The event announced its two featured groups on Sunday, with Woods and Phil Mickelson serving as headliners. The duo famously played a practice round together at this year's Masters, although they have not been paired together in tournament play since the 2014 PGA Championship. Both have won at TPC Sawgrass in their storied careers, and will be joined by Rickie Fowler, the 2015 Players champ.
They're not the only group flaunting firepower. Jordan Spieth, Justin Thomas and Rory McIlroy, the past three FedEx Cup champions, will also be teeing it up together on Thursday and Friday. Two more featured groups will be announced early this week, but good luck topping these trios for attention.
Darren Carroll/Getty Images
A peculiar rules snafu
Stop if you've heard this sentence before: There was a run-in with the Rules of Golf this weekend. Denmark's Nicole Broch Larsen was its latest victim.
On Saturday at the Volunteers of America LPGA Texas Classic, Broch Larsen called over an official because she thought she saw her ball move while address a chip shot near a green at Old American Golf Club. However, the official ruled that Broch Larsen hadn't caused its relocation, saved from a possible penalty.
Except another official, assigned to watch the broadcast, contacted the on-site Rules Committee with “added information” from seeing video footage. The Rules Committee, upon further review, assessed Broch Larsen a one-stroke penalty under Rule 18-2.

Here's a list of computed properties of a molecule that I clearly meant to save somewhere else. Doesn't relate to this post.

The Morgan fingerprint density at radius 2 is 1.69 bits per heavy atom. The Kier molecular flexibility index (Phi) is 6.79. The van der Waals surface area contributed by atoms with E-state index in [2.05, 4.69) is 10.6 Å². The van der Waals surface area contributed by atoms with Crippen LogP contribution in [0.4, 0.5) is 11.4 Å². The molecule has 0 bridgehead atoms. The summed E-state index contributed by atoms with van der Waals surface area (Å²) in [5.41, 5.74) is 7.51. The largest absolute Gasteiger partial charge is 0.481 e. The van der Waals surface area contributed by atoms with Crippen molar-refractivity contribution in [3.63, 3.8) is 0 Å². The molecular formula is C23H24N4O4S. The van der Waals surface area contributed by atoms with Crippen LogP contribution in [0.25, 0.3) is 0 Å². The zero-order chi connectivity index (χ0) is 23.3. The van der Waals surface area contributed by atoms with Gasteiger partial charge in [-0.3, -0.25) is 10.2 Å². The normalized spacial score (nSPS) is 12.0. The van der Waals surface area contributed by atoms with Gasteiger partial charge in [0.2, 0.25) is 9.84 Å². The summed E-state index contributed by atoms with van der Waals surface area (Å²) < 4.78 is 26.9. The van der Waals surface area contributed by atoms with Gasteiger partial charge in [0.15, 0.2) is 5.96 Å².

If you're wondering, "Hey, I thought this review nonsense was over with," GD's Ryan Herrington explains: "But what about last year’s decision, “The Lexi Rule,” which says that a player’s reasonable judgment will be accepted even if video shows it to be inaccurate? In this instance, video was permitted to help overturn the original ruling because that new decision (Decision 34-3/10) was meant to apply when the issue involved is either determining a point of relief or the replacement of a lifted ball, or in instances where it reveals things that could not reasonably be seen with the naked eye."
Though the penalty dropped her from alone in the lead to a tie with four other players entering Sunday's play, the stroke ultimately did not decide the fate of the tournament, as Broch Larsen finished six shots behind Sung Hyun Park. Nevertheless, the recurrence of such matters—specifically, the perceived lack of common sense in which they're handled in—is getting old. It would be refreshing if those who monitor golf start applying that "game of integrity" maxim to themselves.
Bill Murray, still the man
For the record, gender parties are narcissistic and highly unnecessary. No one cares that you're having a baby, let alone if it's a boy or girl. But, if you're going to ruin everyone's weekend with this stupid party, might as well bring Bill Murray along for the ride.
Playing in the Murray Bros. Caddyshack Golf Tournament, Michael Davis (no, not that Mike Davis) and his wife wanted to do their reveal a la Dustin Johnson via an exploding golf ball. However, the couple ran into the owner of the Chive, who was able to get Murray to do the honors instead:
Props to Murray for playing along, and our apologies to all expecting parents. Because after this video, the old "Alright, let's take a bite of our cupcakes and see what color's inside!" stunt ain't going to cut it.